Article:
James said in an interview with The Atlanta Journal-Constitution that the tests are yet another demand on students who are already burdened by the pandemic. Her own daughter, a senior at a Clayton County high school, helps care for her three younger siblings, all toddlers.
“It’s a lot for students,” James said. “It’s a lot for parents.”
Both state School Superintendent Richard Woods and Gov. Brian Kemp agreed, asking U.S. Education Secretary Betsy DeVos to waive the federally-required tests for this school year. She released states from the mandate last spring, but declined to do so again.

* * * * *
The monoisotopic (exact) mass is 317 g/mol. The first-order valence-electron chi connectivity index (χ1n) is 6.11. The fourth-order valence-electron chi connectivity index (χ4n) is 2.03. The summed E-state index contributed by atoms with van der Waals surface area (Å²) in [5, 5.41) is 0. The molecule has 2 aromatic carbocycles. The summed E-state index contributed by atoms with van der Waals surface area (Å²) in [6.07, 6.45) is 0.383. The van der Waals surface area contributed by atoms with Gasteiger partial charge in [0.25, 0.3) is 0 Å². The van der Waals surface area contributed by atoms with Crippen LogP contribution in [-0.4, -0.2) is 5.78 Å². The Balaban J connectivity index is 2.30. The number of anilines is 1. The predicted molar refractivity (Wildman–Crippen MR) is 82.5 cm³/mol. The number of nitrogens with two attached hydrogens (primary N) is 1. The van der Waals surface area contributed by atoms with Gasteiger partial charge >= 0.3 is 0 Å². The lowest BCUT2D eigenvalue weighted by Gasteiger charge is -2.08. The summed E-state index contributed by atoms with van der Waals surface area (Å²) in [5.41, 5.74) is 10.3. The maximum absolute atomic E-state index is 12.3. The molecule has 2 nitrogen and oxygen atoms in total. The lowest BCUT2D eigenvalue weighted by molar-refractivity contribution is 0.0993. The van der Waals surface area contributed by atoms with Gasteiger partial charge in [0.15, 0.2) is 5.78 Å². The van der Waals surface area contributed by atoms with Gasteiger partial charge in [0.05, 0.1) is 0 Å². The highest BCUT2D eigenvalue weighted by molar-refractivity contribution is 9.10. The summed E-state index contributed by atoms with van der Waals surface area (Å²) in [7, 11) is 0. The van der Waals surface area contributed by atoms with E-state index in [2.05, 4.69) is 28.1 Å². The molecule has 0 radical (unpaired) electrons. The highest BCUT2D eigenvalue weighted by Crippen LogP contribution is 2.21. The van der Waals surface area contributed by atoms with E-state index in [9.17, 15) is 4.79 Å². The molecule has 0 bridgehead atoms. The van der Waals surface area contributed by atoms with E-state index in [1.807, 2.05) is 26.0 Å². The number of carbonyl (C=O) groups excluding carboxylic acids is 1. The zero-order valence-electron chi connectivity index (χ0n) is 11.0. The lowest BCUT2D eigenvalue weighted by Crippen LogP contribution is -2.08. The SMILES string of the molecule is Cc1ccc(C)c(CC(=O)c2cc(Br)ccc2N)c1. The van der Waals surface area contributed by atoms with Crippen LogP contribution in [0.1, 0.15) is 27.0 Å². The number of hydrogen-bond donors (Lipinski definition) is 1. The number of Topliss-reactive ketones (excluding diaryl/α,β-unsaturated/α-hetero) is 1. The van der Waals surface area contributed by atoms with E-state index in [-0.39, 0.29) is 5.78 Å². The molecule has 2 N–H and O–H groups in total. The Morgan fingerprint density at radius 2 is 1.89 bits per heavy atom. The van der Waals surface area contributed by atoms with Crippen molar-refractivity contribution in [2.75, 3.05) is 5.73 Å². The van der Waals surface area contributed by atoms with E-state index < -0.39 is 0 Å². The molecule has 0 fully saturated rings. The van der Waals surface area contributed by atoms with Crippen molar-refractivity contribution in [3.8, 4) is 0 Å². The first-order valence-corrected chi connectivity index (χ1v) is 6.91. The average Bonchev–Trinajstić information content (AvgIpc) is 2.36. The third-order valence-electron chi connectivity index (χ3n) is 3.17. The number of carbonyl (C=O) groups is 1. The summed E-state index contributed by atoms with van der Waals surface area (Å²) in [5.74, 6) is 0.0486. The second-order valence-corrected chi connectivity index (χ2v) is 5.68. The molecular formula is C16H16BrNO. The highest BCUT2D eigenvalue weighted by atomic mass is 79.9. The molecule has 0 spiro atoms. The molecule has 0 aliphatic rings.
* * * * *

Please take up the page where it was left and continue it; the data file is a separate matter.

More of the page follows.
The federal government requires that 95% of students take the tests. Parents can opt their children out of them, but many don’t realize it. And in high school, the tests count for 20% of the course grade in four courses: Algebra, U.S. history, biology and American literature and composition.
DeVos’ decision prompted Woods to propose reducing the weight of those tests to near zero. The state school board is expected to ratify Woods’ recommended 0.01% test weight on Monday.
Alfred “Shivy” Brooks, one of the organizers of Tuesday’s rally, said he understands why school districts haven’t publicized that parents can opt-out of testing.
“The schools have to press forward,” said Brooks, a high school teacher in Clayton County. “I can’t blame them. However, it’s putting us in danger.”